Associted Air Center in Dallas- Texas makes an exciting promise: “Bring us your vision for the completion of your aircraft and we will bring it to life.” The company has moved a stairway on a Boeing 747-400; installed the latest entertainment and office systems on massive aircraft- and outfitted a galley worthy of a 3-star chef.

Attention to detail
In many of the top firms for aircraft interiors- it is the attention to detail that helps owners realize their visions. In an aircraft upholstery shop- for example- the leather on seats- cabinets and sidewalls are usually sewn and glued by hand. In the woodwork shops- staff can bend veneer around corners and make complex designs.

Switzerland-based Comlux has a VIP cabin completion center in Indianapolis- USA. Head designer of Comlux Creatives Tim Callies said- “A recent Chinese client was looking for a traditional aircraft with a modern interpretation. He also wanted to Feng Shui his aircraft. What we can offer depends on the budget. Sometimes people want a games room for children with a big screen and divans that can convert to a bed.

“A shower is important. Most people have a shower they don’t use- but they like having one on board just in case. Often people request a dining area- or an office that can also be a comfortable area where everyone can sit together.”

Kohli (AMAC) added that often customers with larger cabins look for club seating in the front of the aircraft- with social or conference grouping and high-low tables seating five or six people in the middle of the cabin.

Meanwhile Lufthansa-Technik’s Bork is a firm believer that a state-of-the-art in-flight entertainment and cabin management system is a “must have” on board VIP aircraft. “Our innovation center in Hamburg- Germany is investing a lot of time and money to develop and offer customized solutions- like our ‘nice HD’ system.”

Bork believes that in terms of design- Asian customers can be the most challenging to satisfy. “If you look at the last years of development and the new- fascinating architecture in Beijing- you will understand what I mean. Our Chinese customer feedback helps us constantly - and Feng Shui also plays a role.”

For customers who do not want to wait several years for a new aircraft- refurbishment of an existing- or previously-owned machine is proving an increasingly popular option. Experts can either add changes to an existing cabin format- or create an entirely new layout.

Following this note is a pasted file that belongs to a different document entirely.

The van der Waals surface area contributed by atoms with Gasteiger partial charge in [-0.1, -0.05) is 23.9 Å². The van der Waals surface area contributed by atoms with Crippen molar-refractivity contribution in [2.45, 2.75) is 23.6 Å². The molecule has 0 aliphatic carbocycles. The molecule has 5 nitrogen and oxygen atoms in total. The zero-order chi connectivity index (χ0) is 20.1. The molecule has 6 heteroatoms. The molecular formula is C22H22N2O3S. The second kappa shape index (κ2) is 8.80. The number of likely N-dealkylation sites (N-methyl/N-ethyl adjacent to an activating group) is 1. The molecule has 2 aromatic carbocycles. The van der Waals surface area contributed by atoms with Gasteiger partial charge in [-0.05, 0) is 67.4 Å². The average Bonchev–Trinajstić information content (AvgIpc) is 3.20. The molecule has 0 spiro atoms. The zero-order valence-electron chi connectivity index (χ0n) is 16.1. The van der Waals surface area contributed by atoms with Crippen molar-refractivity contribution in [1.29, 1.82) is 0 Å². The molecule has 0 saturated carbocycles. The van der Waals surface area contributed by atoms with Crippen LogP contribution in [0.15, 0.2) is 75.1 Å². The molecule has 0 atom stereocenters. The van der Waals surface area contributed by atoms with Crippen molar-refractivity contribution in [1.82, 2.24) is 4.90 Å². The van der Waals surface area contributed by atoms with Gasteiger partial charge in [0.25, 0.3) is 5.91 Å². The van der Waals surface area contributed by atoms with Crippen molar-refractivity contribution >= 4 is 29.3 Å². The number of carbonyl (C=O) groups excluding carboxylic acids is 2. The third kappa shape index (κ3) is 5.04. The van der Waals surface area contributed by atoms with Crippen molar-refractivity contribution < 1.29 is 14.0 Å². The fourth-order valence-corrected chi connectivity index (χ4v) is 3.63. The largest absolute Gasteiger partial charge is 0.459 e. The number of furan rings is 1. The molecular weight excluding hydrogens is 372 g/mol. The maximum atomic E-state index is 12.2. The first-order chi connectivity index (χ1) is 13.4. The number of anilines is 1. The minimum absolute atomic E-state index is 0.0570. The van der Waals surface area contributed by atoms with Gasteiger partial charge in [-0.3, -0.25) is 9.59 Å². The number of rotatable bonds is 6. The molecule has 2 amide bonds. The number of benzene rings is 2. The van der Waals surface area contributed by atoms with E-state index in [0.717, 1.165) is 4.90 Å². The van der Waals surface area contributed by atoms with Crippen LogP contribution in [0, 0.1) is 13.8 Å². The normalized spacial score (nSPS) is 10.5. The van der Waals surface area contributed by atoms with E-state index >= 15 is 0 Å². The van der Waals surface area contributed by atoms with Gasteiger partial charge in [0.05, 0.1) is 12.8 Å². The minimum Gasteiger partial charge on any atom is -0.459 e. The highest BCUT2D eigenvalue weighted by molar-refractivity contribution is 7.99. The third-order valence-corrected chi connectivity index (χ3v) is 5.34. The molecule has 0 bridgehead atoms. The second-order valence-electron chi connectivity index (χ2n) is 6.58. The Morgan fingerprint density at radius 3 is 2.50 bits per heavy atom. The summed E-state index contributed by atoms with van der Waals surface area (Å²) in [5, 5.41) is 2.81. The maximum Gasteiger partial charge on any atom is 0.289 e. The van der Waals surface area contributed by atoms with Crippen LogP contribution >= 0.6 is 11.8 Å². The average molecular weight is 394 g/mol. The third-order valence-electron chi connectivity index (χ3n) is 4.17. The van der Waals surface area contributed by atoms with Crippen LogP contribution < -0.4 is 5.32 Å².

Sean Gillespie- director of completion sales and management for Canada’s Flying Colours has worked for several Chinese customers recently. “We created a design using red perforated leather on the seats. It had a light interior- which made the cabin look bigger.”

Some customers also look for expensive hides such as stingray or crocodile skin- but quality- unusual leathers can have an eight-to-ten week lead time and are much more expensive because they are available in smaller amounts. “People typically want them on headliners and sidewalls-” Gillespie added. Flying Colours is looking to set up a Joint Venture with a Chinese company in the near future.

Rodger Renaud- vice president of green completions sales at Jet Aviation addressed the value of working with clients who are really interested in their project. “We have sent four new aircraft to China over the recent years. Chinese customers are much more detail-oriented than many clients. They like to understand what is available- and ask lots of questions.”

This makes things easier as work progresses- since everybody is very clear about what is required. Bork agrees and suggests that the possibilities are only limited by the size of the aircraft and the budget. “Why surrender the comfort you are used to in your home or office while flying?” he asks.